The first famous antitrust case resulted in the 1911 breakup of John D. Rockefeller’s Standard Oil Trust, as ordered by the Supreme Court. Rockefeller had gradually achieved an 80-85 percent share of U.S. oil refining. Yet by the time of the breakup, Rockefeller’s dominance was in decline: his share had dropped about twenty points from those peak levels. He also did not control the oil fields themselves and did not participate in the new discoveries in Texas, led by competitors Texaco and Gulf (financed by Pittsburgh’s wealthy Mellon family). Rockefeller also faced steep international competition, especially from the British-Dutch giant, Shell. He was not the leading innovator in marketing (gas stations). And, throughout his empire building, he lowered the price of oil again and again. Also note that the breakup took place before the rise of the automobile and the demand for automotive fuels, which led to the huge rise of the oil industry, including over one hundred competitors.

In other words, the breakup took place when Standard Oil was past its peak and already losing out to the competition. The regulators were looking backwards, not forwards. Even renowned trustbuster President Teddy Roosevelt admitted that he did not think the company should have been broken up. The net result of the breakup was that several large companies, including the future Exxon, Mobil, and Chevron, were created out of the trust, all owned in large part by Rockefeller, his partners, and descendants.

Fast forward to the 1940s, when the trustbusters went after the world’s largest retailer, the Great Atlantic & Pacific Tea Company, known to every American as “the A&P.” The company’s great sin was to continually lower prices, lower costs of production, and save consumers money. While A&P was the largest grocery store chain in the nation, they had very large competitors in every region, including Kroger, Safeway, Grand Union, Acme, and National Tea. After years of court fights and great expense, the company received a slap on the wrist. Yet A&P had already peaked, and by the 1960s, was a broken company in steep decline. It no longer exists today.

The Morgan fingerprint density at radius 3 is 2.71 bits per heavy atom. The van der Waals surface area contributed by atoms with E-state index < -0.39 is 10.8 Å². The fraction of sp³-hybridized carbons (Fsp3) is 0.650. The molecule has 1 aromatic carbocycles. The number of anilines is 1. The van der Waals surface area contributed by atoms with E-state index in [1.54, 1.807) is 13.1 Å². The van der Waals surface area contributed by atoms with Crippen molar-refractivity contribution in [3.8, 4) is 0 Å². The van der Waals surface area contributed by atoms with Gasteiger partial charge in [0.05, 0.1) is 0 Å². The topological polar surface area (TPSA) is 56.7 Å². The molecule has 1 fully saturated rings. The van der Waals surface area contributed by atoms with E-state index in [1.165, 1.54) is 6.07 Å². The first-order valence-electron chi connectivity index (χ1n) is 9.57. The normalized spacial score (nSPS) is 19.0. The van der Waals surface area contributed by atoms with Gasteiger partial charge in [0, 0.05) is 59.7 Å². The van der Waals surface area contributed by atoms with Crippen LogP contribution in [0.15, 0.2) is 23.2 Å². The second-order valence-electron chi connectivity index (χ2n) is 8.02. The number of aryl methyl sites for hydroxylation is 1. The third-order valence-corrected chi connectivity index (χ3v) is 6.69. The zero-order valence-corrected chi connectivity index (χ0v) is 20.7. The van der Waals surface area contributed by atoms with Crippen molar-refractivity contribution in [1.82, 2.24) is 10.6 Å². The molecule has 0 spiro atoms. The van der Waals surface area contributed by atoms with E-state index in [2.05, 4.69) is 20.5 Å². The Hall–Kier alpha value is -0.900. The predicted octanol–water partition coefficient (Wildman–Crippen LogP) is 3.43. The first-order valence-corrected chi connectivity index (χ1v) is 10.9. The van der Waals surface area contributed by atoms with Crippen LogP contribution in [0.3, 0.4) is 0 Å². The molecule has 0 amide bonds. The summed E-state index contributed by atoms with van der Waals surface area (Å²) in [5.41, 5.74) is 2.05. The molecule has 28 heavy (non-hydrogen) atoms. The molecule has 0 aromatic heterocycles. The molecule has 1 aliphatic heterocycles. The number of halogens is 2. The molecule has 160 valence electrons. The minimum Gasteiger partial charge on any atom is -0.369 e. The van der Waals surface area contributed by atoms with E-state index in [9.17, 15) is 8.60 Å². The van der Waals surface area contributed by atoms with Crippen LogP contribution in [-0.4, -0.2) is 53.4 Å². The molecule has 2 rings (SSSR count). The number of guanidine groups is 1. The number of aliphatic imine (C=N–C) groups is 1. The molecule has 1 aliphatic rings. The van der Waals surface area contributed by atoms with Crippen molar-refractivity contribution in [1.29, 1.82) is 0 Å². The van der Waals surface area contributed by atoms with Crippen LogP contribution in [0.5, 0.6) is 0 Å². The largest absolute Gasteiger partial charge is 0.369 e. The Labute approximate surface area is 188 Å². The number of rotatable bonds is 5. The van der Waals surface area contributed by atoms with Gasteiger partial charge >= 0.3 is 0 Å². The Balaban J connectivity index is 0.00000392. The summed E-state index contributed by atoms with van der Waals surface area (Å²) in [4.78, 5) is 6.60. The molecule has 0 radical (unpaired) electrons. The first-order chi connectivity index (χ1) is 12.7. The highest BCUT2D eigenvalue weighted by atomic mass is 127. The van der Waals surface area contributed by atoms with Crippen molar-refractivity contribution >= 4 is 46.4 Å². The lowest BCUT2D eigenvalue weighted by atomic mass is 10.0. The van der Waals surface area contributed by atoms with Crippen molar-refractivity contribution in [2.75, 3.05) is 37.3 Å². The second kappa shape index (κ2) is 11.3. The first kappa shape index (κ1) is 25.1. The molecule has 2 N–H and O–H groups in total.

In 1948, the government ordered the big Hollywood movie studios like Paramount to divest their chains of movie theaters. The companies had become “too powerful.” Yet this action, resulting from years of investigations, took place at almost the exact time that commercial television arose, rapidly entering homes across America. Both the movie studios and the theater chains went into rapid decline. Again, the trustbusters were looking backward, not forward (nor were they even aware of the present, as everyone knew that television was about to burst on the scene).

In this same era, the trustbusters continually pursued Eastman Kodak. Kodak consistently sold at least 70 percent of all the consumer and movie film in America. This was one of the highest market shares ever recorded without government support and complicity (as AT&T had in telephone service and Pan American World Airways had in international air travel). The great George Eastman achieved his market dominance by making a better product, continually innovating, developing a global distribution system with a well-known name and trusted trademark, and by treating his employees perhaps better than any other big American company of the time. After years of trials and great expense, nothing important came of the efforts to stop the company’s power. Yet, ultimately, that power proved to be worthless in the face of new photographic technologies, despite Kodak having been an early innovator in digital photography.

The 1960s witnessed a flurry of antitrust actions.